Dr Marcus Dods, in his work, Mohammad, Buddah and Christ writes: “Certainly he had two of the most important characteristics of the prophetic order. He saw truth about God which his fellowmen did not see, and he had an irresistible inward impulse to publicise this truth.”
John Davenport in his well-known work, An Apology for Mohammad and the Koran, admits the honesty and sincerity behind Muhammad’s (PBUH) claim of being an apostle of God, when he says: “It is strongly corroborative of Muhammad’s (PBUH) sincerity that the earliest converts of Islam were his bosom friends and the people of his household, who all intimately acquainted with his private life, could not fail to have detected those discrepancies which more or less invariably exist between the pretensions of the hypocritical deceiver and his actions at home.”
Again John Davenport states: “With all that simplicity which is so natural to a great mind, he performed the humblest offices whose homeliness it would be idle to conceal with pompous diction; even while Lord of Arabia, he mended his own shoes and coarse woollen garments, milked the ewes, swept the hearth, and kindled the fire. Dates and water were his usual fare and milk and honey his luxuries. When he travelled he divided his morsel with the servant. The sincerity of his exhortations to benevolence was justified at his death by the exhausted state of his coffers.”
W Montgomery Watt writes in his Mohammad at Makkah: “His readiness to undergo persecution for his beliefs, the high moral character of the men who believed in him and looked up to him as leader, and the greatness of his ultimate achievement — all argue his fundamental integrity. To suppose Muhammad (PBUH) as imposter raises more problems than it solves. Moreover, none of the great figures of history is so poorly appreciated in the West as Muhammad (PBUH).
“Thus, not merely must we credit Muhammad (PBUH) with essential honesty and integrity of purpose, if we are to understand him at all: if we are to correct the errors we have inherited from the past.”
Bosworth Smith, a well-known writer, in his well-known book Mohammad and Mohammadanism, adds: “Head of the State as well as of the Church, he was Caesar and Pope in one; but he was Pope without Pope’s pretensions, Caesar without the legion of Caesar. Without a standing army, without a bodyguard, without a palace, without a fixed revenue, if ever any man had the right to say that he ruled by the right divine, it was Muhammad (PBUH), for he had all the power without its instructions and without its supports.”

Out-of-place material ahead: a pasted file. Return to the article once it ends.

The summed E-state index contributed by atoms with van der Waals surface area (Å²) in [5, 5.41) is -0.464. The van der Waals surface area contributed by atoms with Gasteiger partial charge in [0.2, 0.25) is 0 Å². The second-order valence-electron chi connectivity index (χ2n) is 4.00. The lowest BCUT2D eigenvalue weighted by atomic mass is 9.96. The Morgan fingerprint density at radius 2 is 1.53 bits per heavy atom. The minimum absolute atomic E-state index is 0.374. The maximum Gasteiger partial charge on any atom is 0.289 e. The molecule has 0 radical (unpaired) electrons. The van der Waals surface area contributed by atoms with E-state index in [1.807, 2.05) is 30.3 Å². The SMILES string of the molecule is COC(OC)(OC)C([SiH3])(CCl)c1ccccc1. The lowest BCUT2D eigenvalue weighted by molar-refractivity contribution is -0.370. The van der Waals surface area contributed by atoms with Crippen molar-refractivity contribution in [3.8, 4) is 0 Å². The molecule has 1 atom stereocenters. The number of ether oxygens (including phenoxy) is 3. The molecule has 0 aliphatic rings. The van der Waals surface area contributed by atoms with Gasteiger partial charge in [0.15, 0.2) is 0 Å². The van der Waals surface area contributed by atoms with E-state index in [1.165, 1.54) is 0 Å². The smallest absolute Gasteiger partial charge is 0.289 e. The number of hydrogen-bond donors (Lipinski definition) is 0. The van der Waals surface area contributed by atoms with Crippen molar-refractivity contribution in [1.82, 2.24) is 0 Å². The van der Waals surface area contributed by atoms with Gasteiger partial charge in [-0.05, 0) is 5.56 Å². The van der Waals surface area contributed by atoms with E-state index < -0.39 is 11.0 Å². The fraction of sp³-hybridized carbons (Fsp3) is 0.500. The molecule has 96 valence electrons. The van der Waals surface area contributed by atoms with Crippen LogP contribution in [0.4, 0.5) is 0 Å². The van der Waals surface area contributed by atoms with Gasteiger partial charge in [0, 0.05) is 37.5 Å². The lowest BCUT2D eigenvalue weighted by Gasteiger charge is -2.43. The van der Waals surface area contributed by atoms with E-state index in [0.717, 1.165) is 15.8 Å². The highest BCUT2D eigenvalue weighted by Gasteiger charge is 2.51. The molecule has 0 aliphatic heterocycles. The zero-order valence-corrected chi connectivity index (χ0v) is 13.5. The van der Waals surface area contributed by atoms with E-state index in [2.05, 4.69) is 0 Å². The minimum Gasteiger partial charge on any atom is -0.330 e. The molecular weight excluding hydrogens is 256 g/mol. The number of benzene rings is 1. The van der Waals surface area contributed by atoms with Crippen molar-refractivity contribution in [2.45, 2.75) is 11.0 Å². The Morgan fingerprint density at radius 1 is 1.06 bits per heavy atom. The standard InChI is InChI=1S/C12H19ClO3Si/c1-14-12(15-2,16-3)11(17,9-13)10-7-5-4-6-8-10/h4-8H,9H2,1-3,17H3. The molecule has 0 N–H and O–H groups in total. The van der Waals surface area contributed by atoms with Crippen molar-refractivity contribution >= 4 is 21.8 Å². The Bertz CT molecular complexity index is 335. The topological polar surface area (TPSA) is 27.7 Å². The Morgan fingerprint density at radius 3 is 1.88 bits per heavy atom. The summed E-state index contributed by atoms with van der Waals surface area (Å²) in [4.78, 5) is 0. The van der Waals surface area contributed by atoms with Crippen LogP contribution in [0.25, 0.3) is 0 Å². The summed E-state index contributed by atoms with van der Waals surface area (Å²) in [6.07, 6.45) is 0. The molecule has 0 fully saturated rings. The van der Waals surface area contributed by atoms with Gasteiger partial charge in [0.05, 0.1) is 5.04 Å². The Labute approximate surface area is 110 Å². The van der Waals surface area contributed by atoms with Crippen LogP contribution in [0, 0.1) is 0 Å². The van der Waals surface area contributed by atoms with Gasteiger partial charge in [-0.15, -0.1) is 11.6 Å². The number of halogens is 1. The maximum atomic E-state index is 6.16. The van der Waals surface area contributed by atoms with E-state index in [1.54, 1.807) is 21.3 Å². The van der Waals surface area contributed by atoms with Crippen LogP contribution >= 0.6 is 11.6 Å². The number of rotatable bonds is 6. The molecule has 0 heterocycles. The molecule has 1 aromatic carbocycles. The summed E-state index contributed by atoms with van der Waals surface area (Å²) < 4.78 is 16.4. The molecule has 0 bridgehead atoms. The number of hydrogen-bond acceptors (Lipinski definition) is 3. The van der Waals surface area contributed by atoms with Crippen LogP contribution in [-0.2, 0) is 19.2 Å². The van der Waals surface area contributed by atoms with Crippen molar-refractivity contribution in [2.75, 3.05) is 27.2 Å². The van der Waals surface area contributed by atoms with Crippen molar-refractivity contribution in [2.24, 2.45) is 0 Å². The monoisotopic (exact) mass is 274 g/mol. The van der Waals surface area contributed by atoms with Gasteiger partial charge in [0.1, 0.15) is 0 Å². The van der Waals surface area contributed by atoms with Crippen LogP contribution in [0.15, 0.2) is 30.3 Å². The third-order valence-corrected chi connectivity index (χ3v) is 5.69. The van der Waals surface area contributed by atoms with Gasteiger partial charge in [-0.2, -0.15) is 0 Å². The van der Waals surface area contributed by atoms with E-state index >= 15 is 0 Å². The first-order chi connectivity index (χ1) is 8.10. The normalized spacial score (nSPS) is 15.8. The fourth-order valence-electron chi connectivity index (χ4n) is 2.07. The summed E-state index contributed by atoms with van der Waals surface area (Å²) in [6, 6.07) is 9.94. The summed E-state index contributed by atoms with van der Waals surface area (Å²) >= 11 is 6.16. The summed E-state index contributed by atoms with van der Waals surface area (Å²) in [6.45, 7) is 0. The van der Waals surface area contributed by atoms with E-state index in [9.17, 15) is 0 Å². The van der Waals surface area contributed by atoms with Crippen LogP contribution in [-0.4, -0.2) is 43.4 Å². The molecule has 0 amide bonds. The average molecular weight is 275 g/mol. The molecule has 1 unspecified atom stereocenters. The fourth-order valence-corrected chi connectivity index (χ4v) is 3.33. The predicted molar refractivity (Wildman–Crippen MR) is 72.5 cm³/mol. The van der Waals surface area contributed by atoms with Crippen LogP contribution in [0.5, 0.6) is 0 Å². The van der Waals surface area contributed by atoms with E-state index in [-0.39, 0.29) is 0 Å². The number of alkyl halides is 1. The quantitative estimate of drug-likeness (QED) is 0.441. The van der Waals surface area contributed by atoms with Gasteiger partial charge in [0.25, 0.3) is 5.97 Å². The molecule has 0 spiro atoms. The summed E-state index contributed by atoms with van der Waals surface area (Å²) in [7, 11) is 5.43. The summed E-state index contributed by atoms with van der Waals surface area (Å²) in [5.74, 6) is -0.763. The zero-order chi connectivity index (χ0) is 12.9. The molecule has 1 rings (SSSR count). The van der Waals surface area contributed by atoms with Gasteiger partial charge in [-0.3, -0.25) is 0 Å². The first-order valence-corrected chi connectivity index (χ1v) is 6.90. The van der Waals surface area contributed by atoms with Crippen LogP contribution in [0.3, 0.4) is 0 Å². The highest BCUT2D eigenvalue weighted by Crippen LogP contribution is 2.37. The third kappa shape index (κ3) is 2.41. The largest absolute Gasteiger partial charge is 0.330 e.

Stanley Lane-Poole, in his work The Speeches and Table Talk of the Prophet Mohammad says: “The day of Muhammad’s (PBUH) greatest triumph over his enemies was also the day of his grandest victory over himself. He freely forgave the Quraish all the years of sorrow and cruel scorn in which they had afflicted him and gave an amnesty to the whole population of Mecca. Four criminals whom justice condemned made up Muhammad’s (PBUH) proscription list, when he entered as a conqueror to the city of his bitterest enemies.
“The army followed his example, and entered quietly and peacefully; no house was robbed, no women insulted. One thing alone suffered destruction: Going to the Kaaba, Muhammad (PBUH) stood before each of the 360 idols, and pointed to it with his staff, saying, ‘Truth has come and falsehood has fled away!’ and at these words his attendants hewed them down, and all the idols and household gods of Mecca and round about were destroyed. It was thus Muhammad (PBUH) entered again his native city, through all the annals of conquest there is no triumphant entry comparable to this one.”
Dr Annie Besant in her book The Life and Teachings of Muhammad Madras, 1932, p 4 says: “It is impossible for anyone who studies the life and character of the great Prophet of Arabia, who knows how he taught and how he lived, to feel anything but reverence for that mighty Prophet, one of the great messengers of the Supreme. And although in what I put to you I shall say many things which may be familiar to many, yet I myself feel whenever I re-read them, a new way of admiration, a new sense of reverence for that mighty Arabian teacher.”
According to celebrated South African preacher Ahmad Deedat, “the triumph of Islam has already started and is gaining hold over all ideologies. Though not in the name of Islam, but in the name of reformation and amendments, the laws of Islam are being introduced in many parts of the world”. For example, the universal brotherhood of man, the abolition of the caste system and untouchability, the right of women to inherit property, widow remarriage, opening the places of worship to all including women, prohibition of all intoxicants, non-interest banking, disregard for idol worship, resistance to oppression, and above all the Islamic concept of the Unity of God and mankind are sweeping the world.
Islam cultivates a culture that develops and deepens a sense of belongingness, togetherness and unity. Slowly but surely, people around the world are realising the importance of Islamic vision of universal brotherhood and are rallying together to link and support one another.
There are other attractions too. Islam has created the world’s largest community of teetotallers.
On the whole, no system can show the Muslim world a candle where sobriety is concerned; where charity is concerned; where austerity is concerned; where unity and brotherhood is concerned; and where God-consciousness or seeking refuge with the Creator in terms of prayers, patience, charity and fasting is concerned.
A look at the UN studies shows that the rate of crime, social diseases and afflictions such as Aids, STDs, unwed teenage pregnancy, teenage motherhood, single parenting and rape are almost non-existent or the lowest in Muslim countries.
The reason is not far to seek. Islam is a complete way of life, governing dress, economics, business, eithics, justice punishment, politics, marriage and inheritance, because it carries within itself the essence of the teachings of all prophets from Adam to Jesus and the last and final Prophet Muhammad (peace be upon all of them).